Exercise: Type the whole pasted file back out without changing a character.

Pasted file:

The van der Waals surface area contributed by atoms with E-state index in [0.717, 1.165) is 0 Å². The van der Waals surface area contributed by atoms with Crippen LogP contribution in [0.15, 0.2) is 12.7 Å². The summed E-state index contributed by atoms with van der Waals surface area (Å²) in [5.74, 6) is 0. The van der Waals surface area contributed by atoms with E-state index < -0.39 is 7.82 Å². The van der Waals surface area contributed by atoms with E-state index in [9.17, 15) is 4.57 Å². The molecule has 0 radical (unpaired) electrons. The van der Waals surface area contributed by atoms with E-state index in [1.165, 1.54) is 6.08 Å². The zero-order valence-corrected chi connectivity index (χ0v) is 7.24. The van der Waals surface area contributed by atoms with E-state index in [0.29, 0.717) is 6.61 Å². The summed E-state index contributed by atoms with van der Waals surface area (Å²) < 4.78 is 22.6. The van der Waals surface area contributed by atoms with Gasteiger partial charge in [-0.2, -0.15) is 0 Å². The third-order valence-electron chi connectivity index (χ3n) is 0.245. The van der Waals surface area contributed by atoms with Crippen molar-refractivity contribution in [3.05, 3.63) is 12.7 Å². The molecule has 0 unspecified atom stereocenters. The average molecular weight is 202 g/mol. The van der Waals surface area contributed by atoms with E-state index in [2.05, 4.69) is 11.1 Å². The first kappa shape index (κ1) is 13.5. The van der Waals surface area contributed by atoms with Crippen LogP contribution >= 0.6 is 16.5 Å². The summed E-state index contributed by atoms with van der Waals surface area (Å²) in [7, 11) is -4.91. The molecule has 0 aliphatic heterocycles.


The van der Waals surface area contributed by atoms with E-state index in [0.717, 1.165) is 0 Å². The van der Waals surface area contributed by atoms with Crippen LogP contribution in [0.15, 0.2) is 12.7 Å². The summed E-state index contributed by atoms with van der Waals surface area (Å²) in [5.74, 6) is 0. The van der Waals surface area contributed by atoms with E-state index < -0.39 is 7.82 Å². The van der Waals surface area contributed by atoms with E-state index in [9.17, 15) is 4.57 Å². The molecule has 0 radical (unpaired) electrons. The van der Waals surface area contributed by atoms with E-state index in [1.165, 1.54) is 6.08 Å². The zero-order valence-corrected chi connectivity index (χ0v) is 7.24. The van der Waals surface area contributed by atoms with E-state index in [0.29, 0.717) is 6.61 Å². The summed E-state index contributed by atoms with van der Waals surface area (Å²) < 4.78 is 22.6. The van der Waals surface area contributed by atoms with Gasteiger partial charge in [-0.2, -0.15) is 0 Å². The third-order valence-electron chi connectivity index (χ3n) is 0.245. The van der Waals surface area contributed by atoms with Crippen molar-refractivity contribution in [3.05, 3.63) is 12.7 Å². The molecule has 0 unspecified atom stereocenters. The average molecular weight is 202 g/mol. The van der Waals surface area contributed by atoms with E-state index in [2.05, 4.69) is 11.1 Å². The first kappa shape index (κ1) is 13.5. The van der Waals surface area contributed by atoms with Crippen LogP contribution >= 0.6 is 16.5 Å². The summed E-state index contributed by atoms with van der Waals surface area (Å²) in [7, 11) is -4.91. The molecule has 0 aliphatic heterocycles.